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Insider Report: Roberts Key to Hillary's 2008 Plans

Sunday, 21 August 2005 12:00 AM

Hillary Clinton's vote on John Roberts' nomination to the U.S. Supreme Court could make or break her run for the White House in 2008, political pundits say.

A vote to confirm Roberts may help her win over moderates and swing voters – but it could also alienate more liberal Democrats and torpedo her chances of winning the primary.

"A vote for Roberts would be a very strong signal that she is trying to reconfigure herself as Bill Clinton did, as someone coming out of the right wing of the Democratic Party rather than the liberal wing," said Bruce Cain, director of the Institute for Governmental Studies at the University of California-Berkeley.

It could also help Clinton win votes in Republican strongholds when she runs for re-election to the U.S. Senate next year. And winning counties that she lost in 2000 may help convince primary voters in 2008 that she's not too liberal to win the presidency, according to Lee Miringoff, director of the Marist College Institute for Public Opinion.

"You get the clear sense that nationally she wants to project that there is a red state or two that she could gobble up if she were the candidate," Miringoff told Bloomberg.com.

On the other hand, if Hillary votes to confirm Roberts her primary opponents could argue that the vote is a betrayal of Democratic Party ideals.

"She potentially alienates some of the hard-cord partisans in the Democratic Party, and these are the people who are an enormous influence on the party nominating process," said Mark Rozell, professor of political science at George Mason University in Virginia.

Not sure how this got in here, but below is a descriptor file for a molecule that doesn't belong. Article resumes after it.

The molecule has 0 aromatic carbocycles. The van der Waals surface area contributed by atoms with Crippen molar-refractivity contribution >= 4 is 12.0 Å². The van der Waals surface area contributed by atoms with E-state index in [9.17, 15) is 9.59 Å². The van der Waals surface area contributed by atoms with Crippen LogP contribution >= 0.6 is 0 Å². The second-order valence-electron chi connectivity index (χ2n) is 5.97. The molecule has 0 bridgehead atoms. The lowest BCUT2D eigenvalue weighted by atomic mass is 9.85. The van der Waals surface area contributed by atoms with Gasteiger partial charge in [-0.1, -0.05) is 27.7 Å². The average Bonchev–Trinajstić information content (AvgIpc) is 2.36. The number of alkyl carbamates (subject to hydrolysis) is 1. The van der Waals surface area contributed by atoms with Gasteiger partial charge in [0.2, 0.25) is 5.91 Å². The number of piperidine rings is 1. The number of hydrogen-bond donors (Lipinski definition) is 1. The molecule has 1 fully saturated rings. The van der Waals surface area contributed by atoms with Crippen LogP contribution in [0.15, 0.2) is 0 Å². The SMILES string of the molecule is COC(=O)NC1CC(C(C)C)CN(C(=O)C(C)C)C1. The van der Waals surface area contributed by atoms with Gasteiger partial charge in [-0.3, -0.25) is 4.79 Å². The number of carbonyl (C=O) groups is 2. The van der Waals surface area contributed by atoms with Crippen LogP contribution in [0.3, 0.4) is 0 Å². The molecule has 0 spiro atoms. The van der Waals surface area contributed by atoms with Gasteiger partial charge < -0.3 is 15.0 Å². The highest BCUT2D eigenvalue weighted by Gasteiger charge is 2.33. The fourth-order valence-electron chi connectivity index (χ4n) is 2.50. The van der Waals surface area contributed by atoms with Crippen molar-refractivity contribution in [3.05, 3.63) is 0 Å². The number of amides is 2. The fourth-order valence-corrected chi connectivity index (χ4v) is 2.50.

Miringoff added that if Clinton votes for Roberts and he proves to be more conservative than anticipated, "her core voters might not be pleased with that."

Robert has drawn opposition from abortion-rights groups, and Clinton has long supported abortion rights. But in another sign she's moving toward the center, she seemed to be softening her stance on abortion in a speech to family planning providers earlier this year.

In the speech she expressed respect for those who "believe with all their hearts and conscience that there are no circumstances under which any abortion should ever be available," according to Bloomberg.com.

A recent Gallup poll found Clinton trailing two possible Republican nominees for president, Sen. John McCain and former New York City Mayor Rudolph Giuliani, 50 percent to 45 percent among registered voters.

Rush Limbaugh is taking a fun swipe at Sen. John McCain and his "Gang of 14" membership with a satirical ad saying McCain used "Rugout" – a spray that "pulls the rug out from under your friends."

The print "ad" on the back page of a recent edition of The Limbaugh Letter – Rush's must read newsletter -- shows the Arizona Republican wielding the "amazing new product," which "has been tested under real-life conditions – the Floor of the U.S. Senate."

Limbaugh's beef: The Republicans held a 55-to-45-vote majority in the Senate, and planned to change rules to prevent the Democrats from using a filibuster to block judicial nominees.